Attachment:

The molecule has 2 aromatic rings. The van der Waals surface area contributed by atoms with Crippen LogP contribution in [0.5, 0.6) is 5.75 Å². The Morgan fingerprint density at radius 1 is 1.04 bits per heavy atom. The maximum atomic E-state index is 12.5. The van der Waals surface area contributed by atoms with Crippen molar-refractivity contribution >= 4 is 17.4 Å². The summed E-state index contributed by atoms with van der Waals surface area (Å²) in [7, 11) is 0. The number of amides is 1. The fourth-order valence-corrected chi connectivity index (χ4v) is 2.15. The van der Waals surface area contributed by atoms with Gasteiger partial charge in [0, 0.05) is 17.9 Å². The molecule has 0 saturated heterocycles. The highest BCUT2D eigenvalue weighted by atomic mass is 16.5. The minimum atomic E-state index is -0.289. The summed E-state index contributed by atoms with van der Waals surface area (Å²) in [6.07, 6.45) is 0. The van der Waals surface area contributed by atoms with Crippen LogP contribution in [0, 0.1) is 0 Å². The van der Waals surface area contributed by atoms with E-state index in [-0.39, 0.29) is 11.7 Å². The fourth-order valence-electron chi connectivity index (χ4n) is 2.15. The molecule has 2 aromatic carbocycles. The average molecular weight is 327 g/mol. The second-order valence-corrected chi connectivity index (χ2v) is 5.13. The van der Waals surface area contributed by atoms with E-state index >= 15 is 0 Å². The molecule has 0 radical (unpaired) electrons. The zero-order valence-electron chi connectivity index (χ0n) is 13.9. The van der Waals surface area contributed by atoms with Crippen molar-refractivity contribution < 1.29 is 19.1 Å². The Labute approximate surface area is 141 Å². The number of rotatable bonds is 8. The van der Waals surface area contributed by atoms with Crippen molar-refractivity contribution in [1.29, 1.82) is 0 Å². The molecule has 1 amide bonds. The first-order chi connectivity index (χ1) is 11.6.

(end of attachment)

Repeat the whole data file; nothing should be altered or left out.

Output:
The molecule has 2 aromatic rings. The van der Waals surface area contributed by atoms with Crippen LogP contribution in [0.5, 0.6) is 5.75 Å². The Morgan fingerprint density at radius 1 is 1.04 bits per heavy atom. The maximum atomic E-state index is 12.5. The van der Waals surface area contributed by atoms with Crippen molar-refractivity contribution >= 4 is 17.4 Å². The summed E-state index contributed by atoms with van der Waals surface area (Å²) in [7, 11) is 0. The number of amides is 1. The fourth-order valence-corrected chi connectivity index (χ4v) is 2.15. The van der Waals surface area contributed by atoms with Gasteiger partial charge in [0, 0.05) is 17.9 Å². The molecule has 0 saturated heterocycles. The highest BCUT2D eigenvalue weighted by atomic mass is 16.5. The minimum atomic E-state index is -0.289. The summed E-state index contributed by atoms with van der Waals surface area (Å²) in [6.07, 6.45) is 0. The van der Waals surface area contributed by atoms with Crippen LogP contribution in [0, 0.1) is 0 Å². The van der Waals surface area contributed by atoms with E-state index in [-0.39, 0.29) is 11.7 Å². The fourth-order valence-electron chi connectivity index (χ4n) is 2.15. The molecule has 2 aromatic carbocycles. The average molecular weight is 327 g/mol. The second-order valence-corrected chi connectivity index (χ2v) is 5.13. The van der Waals surface area contributed by atoms with E-state index >= 15 is 0 Å². The molecule has 0 radical (unpaired) electrons. The zero-order valence-electron chi connectivity index (χ0n) is 13.9. The van der Waals surface area contributed by atoms with Crippen molar-refractivity contribution < 1.29 is 19.1 Å². The Labute approximate surface area is 141 Å². The number of rotatable bonds is 8. The van der Waals surface area contributed by atoms with Crippen molar-refractivity contribution in [1.29, 1.82) is 0 Å². The molecule has 1 amide bonds. The first-order chi connectivity index (χ1) is 11.6.